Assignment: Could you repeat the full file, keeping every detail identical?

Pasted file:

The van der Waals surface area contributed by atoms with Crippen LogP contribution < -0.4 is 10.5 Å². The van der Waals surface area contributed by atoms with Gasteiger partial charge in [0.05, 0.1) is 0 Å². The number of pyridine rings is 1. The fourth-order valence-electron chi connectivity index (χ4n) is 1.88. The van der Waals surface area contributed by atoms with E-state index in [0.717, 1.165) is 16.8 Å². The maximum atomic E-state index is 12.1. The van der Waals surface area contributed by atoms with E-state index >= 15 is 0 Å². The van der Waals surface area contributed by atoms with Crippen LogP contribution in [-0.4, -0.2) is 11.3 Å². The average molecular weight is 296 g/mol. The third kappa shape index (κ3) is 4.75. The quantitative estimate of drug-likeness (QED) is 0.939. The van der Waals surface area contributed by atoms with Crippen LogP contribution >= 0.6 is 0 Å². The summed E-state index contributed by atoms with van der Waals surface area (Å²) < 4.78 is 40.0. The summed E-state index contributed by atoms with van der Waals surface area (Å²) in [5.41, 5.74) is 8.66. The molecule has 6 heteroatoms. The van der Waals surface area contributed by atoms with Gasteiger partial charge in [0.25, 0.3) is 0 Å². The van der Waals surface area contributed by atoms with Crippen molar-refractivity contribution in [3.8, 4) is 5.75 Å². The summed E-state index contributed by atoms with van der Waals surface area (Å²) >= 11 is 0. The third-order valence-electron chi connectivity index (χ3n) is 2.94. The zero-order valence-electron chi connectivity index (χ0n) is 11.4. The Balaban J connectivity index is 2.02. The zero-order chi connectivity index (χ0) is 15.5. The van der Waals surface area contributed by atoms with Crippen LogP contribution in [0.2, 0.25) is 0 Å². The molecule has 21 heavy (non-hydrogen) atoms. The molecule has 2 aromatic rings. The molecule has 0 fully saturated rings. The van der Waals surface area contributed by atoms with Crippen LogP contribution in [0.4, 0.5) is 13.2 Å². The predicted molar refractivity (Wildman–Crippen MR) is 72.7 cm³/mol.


The van der Waals surface area contributed by atoms with Crippen LogP contribution < -0.4 is 10.5 Å². The van der Waals surface area contributed by atoms with Gasteiger partial charge in [0.05, 0.1) is 0 Å². The number of pyridine rings is 1. The fourth-order valence-electron chi connectivity index (χ4n) is 1.88. The van der Waals surface area contributed by atoms with E-state index in [0.717, 1.165) is 16.8 Å². The maximum atomic E-state index is 12.1. The van der Waals surface area contributed by atoms with E-state index >= 15 is 0 Å². The van der Waals surface area contributed by atoms with Crippen LogP contribution in [-0.4, -0.2) is 11.3 Å². The average molecular weight is 296 g/mol. The third kappa shape index (κ3) is 4.75. The quantitative estimate of drug-likeness (QED) is 0.939. The van der Waals surface area contributed by atoms with Crippen LogP contribution >= 0.6 is 0 Å². The summed E-state index contributed by atoms with van der Waals surface area (Å²) < 4.78 is 40.0. The summed E-state index contributed by atoms with van der Waals surface area (Å²) in [5.41, 5.74) is 8.66. The molecule has 6 heteroatoms. The van der Waals surface area contributed by atoms with Gasteiger partial charge in [0.25, 0.3) is 0 Å². The van der Waals surface area contributed by atoms with Crippen molar-refractivity contribution in [3.8, 4) is 5.75 Å². The summed E-state index contributed by atoms with van der Waals surface area (Å²) >= 11 is 0. The third-order valence-electron chi connectivity index (χ3n) is 2.94. The zero-order valence-electron chi connectivity index (χ0n) is 11.4. The Balaban J connectivity index is 2.02. The zero-order chi connectivity index (χ0) is 15.5. The van der Waals surface area contributed by atoms with Crippen LogP contribution in [0.2, 0.25) is 0 Å². The molecule has 21 heavy (non-hydrogen) atoms. The molecule has 2 aromatic rings. The molecule has 0 fully saturated rings. The van der Waals surface area contributed by atoms with Crippen LogP contribution in [0.4, 0.5) is 13.2 Å². The predicted molar refractivity (Wildman–Crippen MR) is 72.7 cm³/mol.